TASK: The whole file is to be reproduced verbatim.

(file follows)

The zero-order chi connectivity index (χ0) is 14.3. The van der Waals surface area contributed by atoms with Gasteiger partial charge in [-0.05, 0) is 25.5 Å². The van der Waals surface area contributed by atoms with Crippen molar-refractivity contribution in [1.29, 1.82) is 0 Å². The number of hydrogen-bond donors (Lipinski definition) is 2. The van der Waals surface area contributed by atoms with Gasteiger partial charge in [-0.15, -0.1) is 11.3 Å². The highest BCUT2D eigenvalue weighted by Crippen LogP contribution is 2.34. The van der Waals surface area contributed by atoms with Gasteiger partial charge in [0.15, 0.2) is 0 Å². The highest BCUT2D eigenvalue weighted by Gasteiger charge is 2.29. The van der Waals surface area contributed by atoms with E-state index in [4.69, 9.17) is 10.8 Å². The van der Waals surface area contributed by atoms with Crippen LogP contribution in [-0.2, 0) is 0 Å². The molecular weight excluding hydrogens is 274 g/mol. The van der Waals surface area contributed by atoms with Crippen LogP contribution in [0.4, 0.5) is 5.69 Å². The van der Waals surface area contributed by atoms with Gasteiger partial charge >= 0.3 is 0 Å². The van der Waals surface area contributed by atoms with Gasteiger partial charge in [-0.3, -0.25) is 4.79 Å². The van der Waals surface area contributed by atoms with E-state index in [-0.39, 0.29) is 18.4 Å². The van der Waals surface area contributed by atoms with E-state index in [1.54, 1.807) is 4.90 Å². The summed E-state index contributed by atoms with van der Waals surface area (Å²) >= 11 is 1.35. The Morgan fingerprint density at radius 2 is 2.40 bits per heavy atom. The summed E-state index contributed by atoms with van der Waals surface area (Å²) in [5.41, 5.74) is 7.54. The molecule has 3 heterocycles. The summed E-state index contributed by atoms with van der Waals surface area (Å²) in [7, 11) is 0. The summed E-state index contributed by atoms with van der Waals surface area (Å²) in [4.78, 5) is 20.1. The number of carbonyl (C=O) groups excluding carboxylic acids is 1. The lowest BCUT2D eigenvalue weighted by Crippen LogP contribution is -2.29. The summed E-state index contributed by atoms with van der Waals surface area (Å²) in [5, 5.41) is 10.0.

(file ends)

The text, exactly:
The zero-order chi connectivity index (χ0) is 14.3. The van der Waals surface area contributed by atoms with Gasteiger partial charge in [-0.05, 0) is 25.5 Å². The van der Waals surface area contributed by atoms with Crippen molar-refractivity contribution in [1.29, 1.82) is 0 Å². The number of hydrogen-bond donors (Lipinski definition) is 2. The van der Waals surface area contributed by atoms with Gasteiger partial charge in [-0.15, -0.1) is 11.3 Å². The highest BCUT2D eigenvalue weighted by Crippen LogP contribution is 2.34. The van der Waals surface area contributed by atoms with Gasteiger partial charge in [0.15, 0.2) is 0 Å². The highest BCUT2D eigenvalue weighted by Gasteiger charge is 2.29. The van der Waals surface area contributed by atoms with E-state index in [4.69, 9.17) is 10.8 Å². The van der Waals surface area contributed by atoms with Crippen LogP contribution in [-0.2, 0) is 0 Å². The molecular weight excluding hydrogens is 274 g/mol. The van der Waals surface area contributed by atoms with Crippen LogP contribution in [0.4, 0.5) is 5.69 Å². The van der Waals surface area contributed by atoms with Gasteiger partial charge >= 0.3 is 0 Å². The van der Waals surface area contributed by atoms with Gasteiger partial charge in [-0.3, -0.25) is 4.79 Å². The van der Waals surface area contributed by atoms with E-state index in [-0.39, 0.29) is 18.4 Å². The van der Waals surface area contributed by atoms with E-state index in [1.54, 1.807) is 4.90 Å². The summed E-state index contributed by atoms with van der Waals surface area (Å²) >= 11 is 1.35. The Morgan fingerprint density at radius 2 is 2.40 bits per heavy atom. The summed E-state index contributed by atoms with van der Waals surface area (Å²) in [5.41, 5.74) is 7.54. The molecule has 3 heterocycles. The summed E-state index contributed by atoms with van der Waals surface area (Å²) in [7, 11) is 0. The summed E-state index contributed by atoms with van der Waals surface area (Å²) in [4.78, 5) is 20.1. The number of carbonyl (C=O) groups excluding carboxylic acids is 1. The lowest BCUT2D eigenvalue weighted by Crippen LogP contribution is -2.29. The summed E-state index contributed by atoms with van der Waals surface area (Å²) in [5, 5.41) is 10.0.